Section 96: The Patents Court [Repealed]
Section last updated: July 2012
Section 96 provided for the establishment of a Patents Court as part of the High Court of Justice in England and Wales, to replace the old Patents Appeal Tribunal.
Section 96 has been repealed by the Supreme Court Act 1981 (c.54) but its contents have been substantially re-enacted by provisions of that Act, which are quoted below. These provisions were amended by the Constitutional Reform Act 2005 (c.4) to provide for the Lord Chief Justice to appoint judges and deputy judges in the High Court. Proceedings before the Patents Court are regulated by the Civil Procedure Rules, particularly Part 63 titled “Patents and other Intellectual Property Claims” (CPR63). This part was introduced into the Civil Procedure Rules 1998 by the Civil Procedure (Amendment No 2) Rules 2002 (S.I. 2002 No. 3219) and entered into force on 1 April 2003. Part 63, together with the Practice Direction supplementing CPR 63, superseded Practice Direction 49E. Further information concerning procedures before the court are detailed in The Patents Court Guide available through the website of the Court Service (http://www.hmcourts-service.gov.uk/).
|Supreme Court Act 1981, section 6(1)|
|There shall be -
(a) as part of the Chancery Division, a Patents Court; and
(b) as parts of the Queen’s Bench Division, an Admiralty Court and a Commercial Court.
|Supreme Court Act 1981, section 62(1)|
|The Patents Court shall take such proceedings relating to patents as are within the jurisdiction conferred to it by the Patents Act 1977, and such other proceedings relating to patents or other matters as may be prescribed.|
Function of the Patents Court
s.130(1) is also relevant
The Patents Court is thus part of the Chancery Division of the High Court. Section 97 of the Patents Act 1977 provides for appeals to the Patents Court from many decisions of the comptroller under the Act or rules. Many other sections of the 1977 Act provide for proceedings (eg concerning alleged infringement of patents) to be brought in the court; as respects England and Wales, the “court” means the High Court (where proceedings are taken by the Patents Court) or a Patents County Court (as set up under ss.287-292 of the CDP Act).
CPR 63.3 is also relevant
Under section 61 of the Supreme Court Act 1981 and Schedule 1 to that Act, all causes and matters in the High Court relating to patents, trade marks, registered designs or copyright are assigned to the Chancery Division. Proceedings in the High Court under the Patents Act 1977, the Registered Designs Act 1949 and the Defence Contracts Act 1958, and all proceedings for the determination of a question or the making of a declaration relating to a patent under the inherent jurisdiction of the High Court, shall be assigned to the Chancery Division and taken by the Patents Court.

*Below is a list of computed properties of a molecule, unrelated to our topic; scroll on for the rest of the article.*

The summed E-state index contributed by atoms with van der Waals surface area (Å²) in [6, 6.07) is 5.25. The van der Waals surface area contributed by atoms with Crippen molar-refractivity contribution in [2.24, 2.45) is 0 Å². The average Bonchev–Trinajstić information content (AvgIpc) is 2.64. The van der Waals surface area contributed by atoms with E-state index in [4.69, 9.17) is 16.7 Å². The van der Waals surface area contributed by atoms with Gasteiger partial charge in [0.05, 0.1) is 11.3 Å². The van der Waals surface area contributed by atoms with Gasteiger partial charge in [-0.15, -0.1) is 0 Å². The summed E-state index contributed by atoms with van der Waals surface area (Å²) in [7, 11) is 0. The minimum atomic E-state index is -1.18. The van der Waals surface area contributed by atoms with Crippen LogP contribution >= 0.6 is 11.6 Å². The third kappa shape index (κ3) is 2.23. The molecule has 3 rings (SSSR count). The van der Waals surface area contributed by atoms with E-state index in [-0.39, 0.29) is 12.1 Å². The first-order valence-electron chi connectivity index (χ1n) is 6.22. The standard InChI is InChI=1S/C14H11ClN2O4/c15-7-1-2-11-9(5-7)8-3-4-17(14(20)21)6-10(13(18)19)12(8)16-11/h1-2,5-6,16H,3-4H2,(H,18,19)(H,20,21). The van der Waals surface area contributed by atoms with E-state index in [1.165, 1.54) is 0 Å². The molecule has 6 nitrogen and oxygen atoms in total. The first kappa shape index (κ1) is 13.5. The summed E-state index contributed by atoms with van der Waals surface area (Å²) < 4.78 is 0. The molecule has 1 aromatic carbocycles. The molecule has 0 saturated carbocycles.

Supreme Court Act 1981, section 6(2)
The Judges of the Patents Court, of the Admiralty Court and of the Commercial Court shall be such of the puisne judges of the High Court as the Lord Chief Justice may, after consulting the Lord Chancellor, from time to time nominate to be judges of the Patents Court, Admiralty Judges and Commercial Judges respectively.
s.97(2) is also relevant
The judges of the Patents Court are normally High Court judges specially nominated by the Lord Chief Justice, after consulting the Lord Chancellor. They generally sit singly but can, for the purpose of hearing appeals from decisions of the comptroller, sit en banc.
Section 63 of the Supreme Court Act 1981 provides that any business assigned to one or more such specially nominated judges of the High Court may during vacation, illness or absence or for any other reasonable cause be dealt with by any judge of the High Court named for that purpose by the Lord Chief Justice, after consulting the Lord Chancellor. There is also provision for the appointment of deputy judges on an ad hoc basis by the Lord Chief Justice, after consulting the Lord Chancellor under Section 9(4) of the Supreme Court Act 1981.
|Supreme Court Act 1981, section 70(3)|
|Rules of court shall make provision for the appointment of scientific advisers to assist the Patents Court in proceedings under the Patents Act 1949 and the Patents Act 1977 and for regulating the functions of such advisers.|
CPR 63PD para 4.10 CPR 35.15
The Civil Procedure Rules provide that in any proceedings under the 1977 Act, the Patents Court may direct that an independent scientific adviser be appointed to assist the court. Rule 35.15 of the Civil Procedure Rules covers the duties and remuneration of advisers or assessors. The adviser shall assist the court in dealing with a matter for which the adviser has skill and experience, and shall take part in the proceedings as the court may direct. In particular, the court may direct the adviser to prepare a report for the court on any matter at issue in the proceedings, and direct the adviser to attend the whole or any part of the proceedings to advise the court on any such matter. (The Patents Court may also order the Office to provide reports under s.99A, see 99A.01-04.
Sup.Ct. Act81, s.54(9)
The above provisions regarding scientific advisers, and the provisions below regarding their remuneration, also apply in relation to the Court of Appeal in proceedings on appeal from decisions in such Patents Court proceedings.
|Supreme Court Act 1981, section 70(4)|
|The remuneration of any such adviser shall be determined by the Lord Chancellor with the concurrence of the Minister for the Civil Service and shall be defrayed out of money provided by Parliament.|